An aneurysm is a bulging, weakened area in the wall of a blood vessel resulting in an abnormal widening or ballooning greater than 50% of the vessel's normal diameter (width). An aneurysm may occur in any blood vessel, but is most often seen in an artery rather than a vein.
An aneurysm may be located in many areas of the body, such as blood vessels of the brain (cerebral aneurysm), the aorta (the largest artery in the body), the neck, the intestines, the kidney, the spleen, and the vessels in the legs (iliac, femoral, and popliteal aneurysms). The most common location of an aneurysm is the aorta, which carries oxygenated blood from the heart to the body. The thoracic aorta is the short segment of the aorta in the chest cavity. The abdominal aorta is the section of the aorta that runs through the abdomen. An aneurysm can be characterized by its location, shape, and cause.
The shape of an aneurysm is described as being fusiform or saccular, which helps to identify a true aneurysm. The more common fusiform-shaped aneurysm bulges or balloons out on all sides of the blood vessel. A saccular-shaped aneurysm bulges or balloons out only on one side.
A pseudoaneurysm, or false aneurysm, is not an enlargement of any of the layers of the blood vessel wall. A false aneurysm may be the result of a prior surgery or trauma. Sometimes, a tear can occur on the inside layer of the vessel. As a result, blood fills in between the layers of the blood vessel wall creating a pseudoaneurysm.
A dissecting aneurysm is an aneurysm that occurs with a tear in the artery wall that separates the 3 layers of the wall, rather than ballooning out the entire wall.
Because an aneurysm may continue to increase in size, along with progressive weakening of the artery wall, surgical intervention may be needed. Preventing rupture of an aneurysm is 1 of the goals of therapy. The larger an aneurysm becomes, the greater the risk for rupture (bursting). With rupture, life-threatening hemorrhage (uncontrolled bleeding), and possibly death, may result.
An aneurysm may be caused by multiple factors that result in the breaking down of the well-organized structural components (proteins) of the aortic wall that provide support and stabilize the wall. The exact cause isn't fully known. Atherosclerosis (hardening of the arteries with a sticky substance called plaque) is thought to play an important role in aneurysmal disease. Risk factors associated with atherosclerosis include, but are not limited to:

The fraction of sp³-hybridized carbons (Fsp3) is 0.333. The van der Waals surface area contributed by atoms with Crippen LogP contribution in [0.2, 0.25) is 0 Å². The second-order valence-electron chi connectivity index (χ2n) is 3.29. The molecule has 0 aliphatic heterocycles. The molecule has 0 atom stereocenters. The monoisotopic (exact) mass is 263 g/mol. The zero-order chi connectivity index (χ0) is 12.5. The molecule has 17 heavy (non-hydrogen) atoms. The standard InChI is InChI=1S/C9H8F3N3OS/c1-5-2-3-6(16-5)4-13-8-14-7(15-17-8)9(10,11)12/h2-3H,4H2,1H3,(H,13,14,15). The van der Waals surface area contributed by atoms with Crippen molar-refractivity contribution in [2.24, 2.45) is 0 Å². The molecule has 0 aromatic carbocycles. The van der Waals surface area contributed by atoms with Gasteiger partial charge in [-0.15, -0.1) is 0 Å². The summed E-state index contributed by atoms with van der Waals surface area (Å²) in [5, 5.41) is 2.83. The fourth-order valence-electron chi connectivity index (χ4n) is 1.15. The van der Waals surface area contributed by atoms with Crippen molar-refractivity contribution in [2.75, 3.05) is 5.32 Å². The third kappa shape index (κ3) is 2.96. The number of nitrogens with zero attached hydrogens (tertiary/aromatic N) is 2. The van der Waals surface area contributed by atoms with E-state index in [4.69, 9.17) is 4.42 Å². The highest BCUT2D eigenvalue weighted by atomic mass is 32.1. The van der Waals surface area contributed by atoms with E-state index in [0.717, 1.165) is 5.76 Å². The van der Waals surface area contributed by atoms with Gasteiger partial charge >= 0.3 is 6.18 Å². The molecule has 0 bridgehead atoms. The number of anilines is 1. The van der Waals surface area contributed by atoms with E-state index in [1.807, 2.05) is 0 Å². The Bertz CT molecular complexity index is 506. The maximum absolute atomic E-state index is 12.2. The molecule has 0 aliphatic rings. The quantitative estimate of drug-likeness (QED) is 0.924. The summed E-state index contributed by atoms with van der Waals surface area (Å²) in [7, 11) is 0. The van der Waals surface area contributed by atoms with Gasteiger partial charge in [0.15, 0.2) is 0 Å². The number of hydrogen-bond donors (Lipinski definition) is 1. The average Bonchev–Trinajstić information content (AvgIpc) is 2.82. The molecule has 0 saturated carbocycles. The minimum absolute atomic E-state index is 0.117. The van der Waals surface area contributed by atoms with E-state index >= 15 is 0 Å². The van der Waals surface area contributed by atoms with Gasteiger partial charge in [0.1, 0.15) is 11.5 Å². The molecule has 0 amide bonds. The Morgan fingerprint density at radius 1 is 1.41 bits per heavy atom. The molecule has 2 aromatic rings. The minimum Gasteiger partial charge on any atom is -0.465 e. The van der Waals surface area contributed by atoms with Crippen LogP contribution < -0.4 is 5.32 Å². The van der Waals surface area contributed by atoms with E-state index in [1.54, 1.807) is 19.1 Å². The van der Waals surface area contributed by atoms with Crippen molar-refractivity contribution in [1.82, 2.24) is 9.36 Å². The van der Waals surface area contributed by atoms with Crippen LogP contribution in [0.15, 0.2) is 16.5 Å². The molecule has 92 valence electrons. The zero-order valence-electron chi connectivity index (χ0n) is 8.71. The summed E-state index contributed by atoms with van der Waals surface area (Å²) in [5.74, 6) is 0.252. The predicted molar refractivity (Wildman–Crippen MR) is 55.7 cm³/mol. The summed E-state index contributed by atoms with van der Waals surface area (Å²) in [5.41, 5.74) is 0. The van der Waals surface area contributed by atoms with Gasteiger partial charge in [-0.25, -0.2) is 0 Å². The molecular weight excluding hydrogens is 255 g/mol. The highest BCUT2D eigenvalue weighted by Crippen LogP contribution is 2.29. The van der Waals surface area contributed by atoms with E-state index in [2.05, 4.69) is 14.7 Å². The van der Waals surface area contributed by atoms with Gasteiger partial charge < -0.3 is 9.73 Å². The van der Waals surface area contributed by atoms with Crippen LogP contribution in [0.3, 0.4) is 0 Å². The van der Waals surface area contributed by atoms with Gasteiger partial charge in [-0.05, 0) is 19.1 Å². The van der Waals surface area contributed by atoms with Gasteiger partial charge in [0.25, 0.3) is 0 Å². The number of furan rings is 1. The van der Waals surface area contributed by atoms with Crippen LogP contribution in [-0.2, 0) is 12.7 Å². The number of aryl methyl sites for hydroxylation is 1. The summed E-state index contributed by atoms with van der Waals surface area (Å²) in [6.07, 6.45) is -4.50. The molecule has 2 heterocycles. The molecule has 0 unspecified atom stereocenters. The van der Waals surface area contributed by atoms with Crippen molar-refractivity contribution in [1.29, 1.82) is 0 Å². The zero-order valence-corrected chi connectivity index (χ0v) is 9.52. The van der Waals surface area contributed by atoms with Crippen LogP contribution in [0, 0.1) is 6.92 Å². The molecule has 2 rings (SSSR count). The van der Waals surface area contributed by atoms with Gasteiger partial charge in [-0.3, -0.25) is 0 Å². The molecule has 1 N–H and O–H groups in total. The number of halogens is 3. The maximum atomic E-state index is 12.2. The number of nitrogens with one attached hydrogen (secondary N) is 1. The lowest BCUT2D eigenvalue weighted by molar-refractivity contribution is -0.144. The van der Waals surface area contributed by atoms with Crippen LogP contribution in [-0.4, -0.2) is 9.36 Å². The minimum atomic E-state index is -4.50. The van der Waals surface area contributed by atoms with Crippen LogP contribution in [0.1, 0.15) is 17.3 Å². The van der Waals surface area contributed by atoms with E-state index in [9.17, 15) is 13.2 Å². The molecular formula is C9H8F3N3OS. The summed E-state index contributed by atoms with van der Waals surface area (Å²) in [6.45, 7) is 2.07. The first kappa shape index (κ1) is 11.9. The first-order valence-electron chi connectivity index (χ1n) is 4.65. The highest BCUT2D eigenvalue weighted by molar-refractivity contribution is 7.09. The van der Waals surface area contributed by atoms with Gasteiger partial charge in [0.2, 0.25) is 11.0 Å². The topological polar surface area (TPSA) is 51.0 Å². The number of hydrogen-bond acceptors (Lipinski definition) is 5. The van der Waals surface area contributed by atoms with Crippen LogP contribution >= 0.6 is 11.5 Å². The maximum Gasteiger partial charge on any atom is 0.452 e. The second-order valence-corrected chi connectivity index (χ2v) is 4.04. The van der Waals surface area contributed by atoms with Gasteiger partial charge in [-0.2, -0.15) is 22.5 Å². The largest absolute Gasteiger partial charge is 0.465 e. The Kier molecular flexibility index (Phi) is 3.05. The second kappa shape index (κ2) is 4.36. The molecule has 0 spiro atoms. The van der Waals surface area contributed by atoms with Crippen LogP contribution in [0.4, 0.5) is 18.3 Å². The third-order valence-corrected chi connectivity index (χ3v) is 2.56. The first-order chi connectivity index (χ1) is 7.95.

Other specific causes of aneurysms are related to the location of the aneurysm. Examples of aneurysms in the body and their additional causes may include, but are not limited to:
Abdominal Aortic Aneurysm (AAA)
Atherosclerosis (especially in the segment of the abdominal aorta below the kidneys, called an infrarenal aortic aneurysm)
Giant cell arteritis (a disease that causes inflammation of the temporal arteries and other arteries in the head and neck, causing the arteries to narrow, reducing blood flow in the affected areas; may cause persistent headaches and vision loss)
Congenital (present at birth)
High blood pressure
Common Iliac Artery Aneurysm
Trauma after lumbar or hip surgery
Femoral and Popliteal Artery Aneurysm
Aneurysms may be asymptomatic (no symptoms) or symptomatic (with symptoms). Symptoms associated with aneurysms depend on the location of the aneurysm in the body.
Symptoms that may occur with different types of aneurysms may include, but are not limited to:
Constant pain in abdomen, chest, lower back, or groin area
Sudden severe headache, nausea, vomiting, visual disturbance, loss of consciousness
Common Iliac Aneurysm
Lower abdominal, back, and/or groin pain
Easily palpated (felt) pulsation of the artery located in the groin area (femoral artery) or on the back of the knee (popliteal artery), pain in the leg, sores on the feet or lower legs
The symptoms of an aneurysm may resemble other medical conditions or problems. Always consult your doctor for more information.
Selection of a type of diagnostic examination is related to the location of the aneurysm. In addition to a complete medical history and physical examination, diagnostic procedures for an aneurysm may include any, or a combination, of the following:
At Missouri Baptist, our experienced heart/lung/vascular surgeons offer complete aneurysm repair involving the entire aorta. Aneurysms are repaired by either surgical graft replacement or placement of a stent.
For more information on aneurysm treatment or to schedule an appointment, call 314-996-3627 or contact us online.
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